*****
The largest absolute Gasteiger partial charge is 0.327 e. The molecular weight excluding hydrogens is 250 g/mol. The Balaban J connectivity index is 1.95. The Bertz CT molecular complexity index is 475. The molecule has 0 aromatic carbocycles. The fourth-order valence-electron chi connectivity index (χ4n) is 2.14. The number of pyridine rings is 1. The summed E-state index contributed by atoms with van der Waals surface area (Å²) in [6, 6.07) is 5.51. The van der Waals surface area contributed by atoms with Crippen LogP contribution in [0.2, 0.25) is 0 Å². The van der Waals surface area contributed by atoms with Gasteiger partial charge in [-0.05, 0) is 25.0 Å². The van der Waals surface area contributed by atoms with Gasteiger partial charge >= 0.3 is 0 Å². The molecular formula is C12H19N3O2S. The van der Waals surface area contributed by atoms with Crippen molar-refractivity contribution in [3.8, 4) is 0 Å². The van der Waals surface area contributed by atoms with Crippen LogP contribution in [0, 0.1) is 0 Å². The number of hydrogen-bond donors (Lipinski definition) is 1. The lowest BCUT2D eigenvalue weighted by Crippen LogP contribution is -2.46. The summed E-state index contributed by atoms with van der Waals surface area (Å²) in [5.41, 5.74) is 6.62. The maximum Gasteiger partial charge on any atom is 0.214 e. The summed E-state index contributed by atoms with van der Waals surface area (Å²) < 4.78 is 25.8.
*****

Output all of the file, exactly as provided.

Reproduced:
The largest absolute Gasteiger partial charge is 0.327 e. The molecular weight excluding hydrogens is 250 g/mol. The Balaban J connectivity index is 1.95. The Bertz CT molecular complexity index is 475. The molecule has 0 aromatic carbocycles. The fourth-order valence-electron chi connectivity index (χ4n) is 2.14. The number of pyridine rings is 1. The summed E-state index contributed by atoms with van der Waals surface area (Å²) in [6, 6.07) is 5.51. The van der Waals surface area contributed by atoms with Crippen LogP contribution in [0.2, 0.25) is 0 Å². The van der Waals surface area contributed by atoms with Gasteiger partial charge in [-0.05, 0) is 25.0 Å². The van der Waals surface area contributed by atoms with Gasteiger partial charge >= 0.3 is 0 Å². The molecular formula is C12H19N3O2S. The van der Waals surface area contributed by atoms with Crippen molar-refractivity contribution in [3.8, 4) is 0 Å². The van der Waals surface area contributed by atoms with Crippen LogP contribution in [0, 0.1) is 0 Å². The number of hydrogen-bond donors (Lipinski definition) is 1. The lowest BCUT2D eigenvalue weighted by Crippen LogP contribution is -2.46. The summed E-state index contributed by atoms with van der Waals surface area (Å²) in [5.41, 5.74) is 6.62. The maximum Gasteiger partial charge on any atom is 0.214 e. The summed E-state index contributed by atoms with van der Waals surface area (Å²) < 4.78 is 25.8.